General mine countermeasure and neutralization activities using positive control firing devices1Mine countermeasure and neutralization activities using diver placed charges under positive control2
Predicted
average range to TTS
Predicted
average range to PTS
Predicted maximum range to PTSRecommended
mitigation zone
Predicted
average range to TTS
Predicted
average range to PTS
Predicted maximum range to PTSRecommended
mitigation zone
2.5-5 lb. (1.2-2.3 kg) (E4)434 yd
(474 m)
197 yd
(180 m)
563 yd
(515 m)
600 yd
(549 m)
545 yd
(498 m)
169 yd
(155 m)
301 yd
(275 m)
350 yd.
(320 m).
5-10 lb. (2.7-4.5 kg) (E5)525 yd
(480 m)
204 yd
(187 m)
649 yd
(593 m)
800 yd
(732 m)
587 yd
(537 m)
203 yd
(185 m)
464 yd
(424 m)
500 yd.
(457 m).
>10-20 lb. (5-9.1 kg) (E6)766 yd
(700 m)
288 yd
(263 m)
648 yd
(593 m)
800 yd
(732 m)
647 yd
(592 m)
232 yd
(212 m)
469 yd
(429 m)
500 yd.
(457 m).

PTS: permanent threshold shift; TTS: temporary threshold shift.

1These mitigation zones are applicable to all mine countermeasure and neutralization activities conducted in all locations specified in Chapter 2 of the Navy's LOA application.

2These mitigation zones are only applicable to mine countermeasure and neutralization activities involving the use of diver placed charges. These activities are conducted in shallow-water and the mitigation zones are based only on the functional hearing groups with species that occur in these areas (mid-frequency cetaceans and sea turtles).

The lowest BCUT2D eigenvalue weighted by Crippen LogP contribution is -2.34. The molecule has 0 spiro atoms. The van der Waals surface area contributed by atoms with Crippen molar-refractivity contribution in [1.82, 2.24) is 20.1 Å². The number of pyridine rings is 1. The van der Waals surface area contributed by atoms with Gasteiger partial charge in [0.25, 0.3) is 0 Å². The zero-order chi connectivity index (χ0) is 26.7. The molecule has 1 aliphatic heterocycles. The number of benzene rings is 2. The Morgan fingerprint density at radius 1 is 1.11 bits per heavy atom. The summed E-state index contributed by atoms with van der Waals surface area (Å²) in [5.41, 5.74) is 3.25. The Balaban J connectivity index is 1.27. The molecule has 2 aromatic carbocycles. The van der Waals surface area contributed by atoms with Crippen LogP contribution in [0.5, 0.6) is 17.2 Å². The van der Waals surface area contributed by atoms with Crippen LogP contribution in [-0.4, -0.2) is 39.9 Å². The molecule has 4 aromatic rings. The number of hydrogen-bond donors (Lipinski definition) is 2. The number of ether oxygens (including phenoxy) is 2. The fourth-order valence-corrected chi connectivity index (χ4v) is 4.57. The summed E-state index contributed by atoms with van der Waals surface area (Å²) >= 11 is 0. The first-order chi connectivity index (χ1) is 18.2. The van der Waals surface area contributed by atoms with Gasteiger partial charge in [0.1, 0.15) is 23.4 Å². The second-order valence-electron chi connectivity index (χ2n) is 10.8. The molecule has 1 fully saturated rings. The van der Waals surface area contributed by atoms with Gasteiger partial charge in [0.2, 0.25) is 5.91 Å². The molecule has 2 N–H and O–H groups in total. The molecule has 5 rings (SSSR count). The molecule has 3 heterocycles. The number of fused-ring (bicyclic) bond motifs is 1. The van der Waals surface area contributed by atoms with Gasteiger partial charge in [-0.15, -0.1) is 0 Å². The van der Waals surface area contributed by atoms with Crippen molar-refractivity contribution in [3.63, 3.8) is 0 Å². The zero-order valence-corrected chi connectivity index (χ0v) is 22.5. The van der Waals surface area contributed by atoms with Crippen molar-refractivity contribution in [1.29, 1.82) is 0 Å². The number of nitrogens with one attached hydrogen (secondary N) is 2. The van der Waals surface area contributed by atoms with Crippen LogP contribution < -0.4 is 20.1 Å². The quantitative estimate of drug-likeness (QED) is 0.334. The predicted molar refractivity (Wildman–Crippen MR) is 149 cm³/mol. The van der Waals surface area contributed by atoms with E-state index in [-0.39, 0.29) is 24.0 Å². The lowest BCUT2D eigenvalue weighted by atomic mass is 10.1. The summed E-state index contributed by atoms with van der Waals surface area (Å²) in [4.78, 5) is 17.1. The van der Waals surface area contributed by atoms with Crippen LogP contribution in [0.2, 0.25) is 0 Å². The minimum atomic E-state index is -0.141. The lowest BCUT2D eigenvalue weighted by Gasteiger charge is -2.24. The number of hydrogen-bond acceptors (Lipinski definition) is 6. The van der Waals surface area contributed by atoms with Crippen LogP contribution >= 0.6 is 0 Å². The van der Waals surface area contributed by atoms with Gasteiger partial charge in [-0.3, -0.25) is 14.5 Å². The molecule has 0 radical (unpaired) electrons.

(1) During general mine countermeasure and neutralization activities, mitigation would include visual observation from one or more small boats or aircraft beginning 30 minutes before, during, and 30 minutes after (when helicopters are not involved in the activity) or 10 minutes before, during, and 10 minutes after (when helicopters are involved in the activity) the completion of the exercise within the mitigation zones around the detonation site.

(2) For activities involving diver-placed charges, visual observation would be conducted by either two small boats, or one small boat in combination with one helicopter. Boats would position themselves near the mid-point of the mitigation zone radius (but always outside the detonation plume radius and human safety zone) and travel in a circular pattern around the detonation location. When using two boats, each boat would be positioned on opposite sides of the detonation location, separated by 180 degrees. If used, helicopters would travel in a circular pattern around the detonation location.

(3) For both general and diver-placed positive control mine countermeasure and neutralization activities, explosive detonations will cease if a marine mammal is sighted within the mitigation zone. Detonations will recommence if any one of the following conditions is met: The animal is observed exiting the mitigation zone, the animal is thought to have exited the mitigation zone based on a determination of its course and speed and the relative motion between the animal and the source, the mitigation zone has been clear from any additional sightings for a period of 30 minutes, when helicopters are not involved in the activity or the mitigation zone has been clear from any additional sightings for a period of 10 minutes when helicopters are involved in the activity.